Earliest black tech pioneers featured in documentary screening at Clayton Museum May 16

CULVER CITY — Fortran, Cobol, The HP 2116, Iliac IV supercomputer, FChannel video game console and the Raster Image Processor (RIP) for large-format prints from personal computers are all iconic products.
What they have in common are a group of innovators best characterized as Freedom Riders of the Cutting Edge.
The surviving members of that elite corps are coming together in a new documentary and in a speaking tour to insure that the opportunities they fought for are extended to a new generation of African-American innovators.
The first southern California screening of Freedom Riders of the Cutting Edge, an hour-long production of San Francisco-based eAccess Corp., takes place Saturday, May 16, 2009 at 6 p.m. in the Mayme E. Clayton Library and Museum at 4130 Overland Ave. in Culver City.
Admission is free but participants are encouraged to become adult or youth members of the Mayme E. Clayton Library and Museum.
Featured in Freedom Riders are:
— Roy Clay Sr., chairman and founder of Rod-L Electronics in Mountain View, CA, the leading manufacturer of electronic test equipment such as high pot testers required for Underwriters Laboratory certification. Clay was told in 1951 by McDonnell Aircraft after becoming the first black student to graduate from St. Louis University “there were no jobs for professional Negroes.” By 1956, he was programming their computer, going West in 1958 to program nuclear blast simulations for Lawrence Radiation Laboratory, lead Fortran-Cobol development for Control Data in 1961 and begin computer R&D for Hewlett-Packard in 1965. He was a venture consultant on such startups as Compaq, Tandem and Intel before launching his own firm in 1977.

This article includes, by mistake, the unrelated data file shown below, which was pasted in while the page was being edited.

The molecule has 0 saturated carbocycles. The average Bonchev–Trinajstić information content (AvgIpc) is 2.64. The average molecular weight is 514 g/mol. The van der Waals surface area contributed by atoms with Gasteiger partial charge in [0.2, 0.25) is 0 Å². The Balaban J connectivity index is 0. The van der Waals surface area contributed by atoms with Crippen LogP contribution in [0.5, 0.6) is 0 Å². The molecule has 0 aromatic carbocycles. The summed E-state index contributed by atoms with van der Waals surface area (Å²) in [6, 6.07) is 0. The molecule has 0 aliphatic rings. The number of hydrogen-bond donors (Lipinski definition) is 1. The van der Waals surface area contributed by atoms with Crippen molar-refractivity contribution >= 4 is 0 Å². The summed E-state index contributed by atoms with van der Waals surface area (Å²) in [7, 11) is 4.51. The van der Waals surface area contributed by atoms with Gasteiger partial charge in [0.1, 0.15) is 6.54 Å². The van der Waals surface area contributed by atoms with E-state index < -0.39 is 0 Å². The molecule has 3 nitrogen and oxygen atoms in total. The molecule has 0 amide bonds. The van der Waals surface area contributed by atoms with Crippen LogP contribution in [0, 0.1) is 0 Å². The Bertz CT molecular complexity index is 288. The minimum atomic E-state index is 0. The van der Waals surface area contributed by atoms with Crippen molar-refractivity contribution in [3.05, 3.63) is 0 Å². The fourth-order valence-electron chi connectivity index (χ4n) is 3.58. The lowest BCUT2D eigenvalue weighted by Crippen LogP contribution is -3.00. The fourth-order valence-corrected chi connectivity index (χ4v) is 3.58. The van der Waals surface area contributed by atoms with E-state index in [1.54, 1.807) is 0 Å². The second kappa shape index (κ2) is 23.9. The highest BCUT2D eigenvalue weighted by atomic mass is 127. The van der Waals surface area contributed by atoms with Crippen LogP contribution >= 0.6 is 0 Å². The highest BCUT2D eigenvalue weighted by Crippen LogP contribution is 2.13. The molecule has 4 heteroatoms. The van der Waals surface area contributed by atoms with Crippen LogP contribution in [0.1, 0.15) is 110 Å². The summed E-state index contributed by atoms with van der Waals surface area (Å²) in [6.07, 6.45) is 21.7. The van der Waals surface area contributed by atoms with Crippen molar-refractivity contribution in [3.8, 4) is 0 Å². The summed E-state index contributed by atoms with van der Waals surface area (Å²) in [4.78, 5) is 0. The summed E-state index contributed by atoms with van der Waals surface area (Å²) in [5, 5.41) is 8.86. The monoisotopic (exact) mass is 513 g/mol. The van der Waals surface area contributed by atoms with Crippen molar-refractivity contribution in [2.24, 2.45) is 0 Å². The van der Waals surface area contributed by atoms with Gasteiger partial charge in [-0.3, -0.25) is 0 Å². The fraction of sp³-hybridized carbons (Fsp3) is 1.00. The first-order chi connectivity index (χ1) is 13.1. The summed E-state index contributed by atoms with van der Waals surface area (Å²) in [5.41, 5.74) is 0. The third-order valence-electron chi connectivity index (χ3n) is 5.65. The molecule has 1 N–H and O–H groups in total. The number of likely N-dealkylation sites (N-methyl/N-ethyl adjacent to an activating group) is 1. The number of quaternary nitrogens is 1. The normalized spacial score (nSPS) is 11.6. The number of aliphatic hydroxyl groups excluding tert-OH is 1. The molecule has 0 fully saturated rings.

–Dr. Frank Greene, managing partner of New Vista Capital and head of the Go-Positive Foundation. As a venture capitalist, he’s raised more than $80 million to invest in minority and women-owned tech firms. As a researcher for Fairchild Semiconductor, he designed the fastest memory to that point to power the Illiac IV supercomputers, later founding his own public company, Technology Development Corp., to manage supercomputer installations across the country. Go-Positive presents his proprietary VRE Leadership Model through classes and workshops to audiences ranging from corporate executives to elementary students.
–Jerry Lawson, recently cited at a computer gaming convention for his role as director of video engineering at Fairchild, where he created the FChannel video game console, regarded as the first product of its kind. The New York native also founded his own firm, VideoSoft.
–The late Ron Jones, a Los Angeles native who built several entrepreneural companies over 20 years. His inventions include the raster image processor for large format printing, a bulk ink delivery system for computer printers and a plug-in to play music on video game players.
The documentary also presents the ninth edition of the 50 Most Important African-Americans in Technology, a group following the path set forth by the Freedom Riders in public policy, education, entrepreneurship and executive ranks.
Producer-writer John William Templeton, former editor of the San Jose Business Journal, notes,”America got a huge dividend from opening the doors to these standouts in the 1950s and 1960s. We must continue to go back to those same communities for the competitive edge in the global economy.”
Templeton and some of the documentary subjects will also participate in the Los Angeles Urban Policy Forum earlier in the day at 10 a.m. at Lucy Florence Coffee House at 3351 43rd St. The topic will be “Black Innovators in the Age of Obama” to explore whether African-Americans are positioned to take advantage of new investments in medicine, science and technology.

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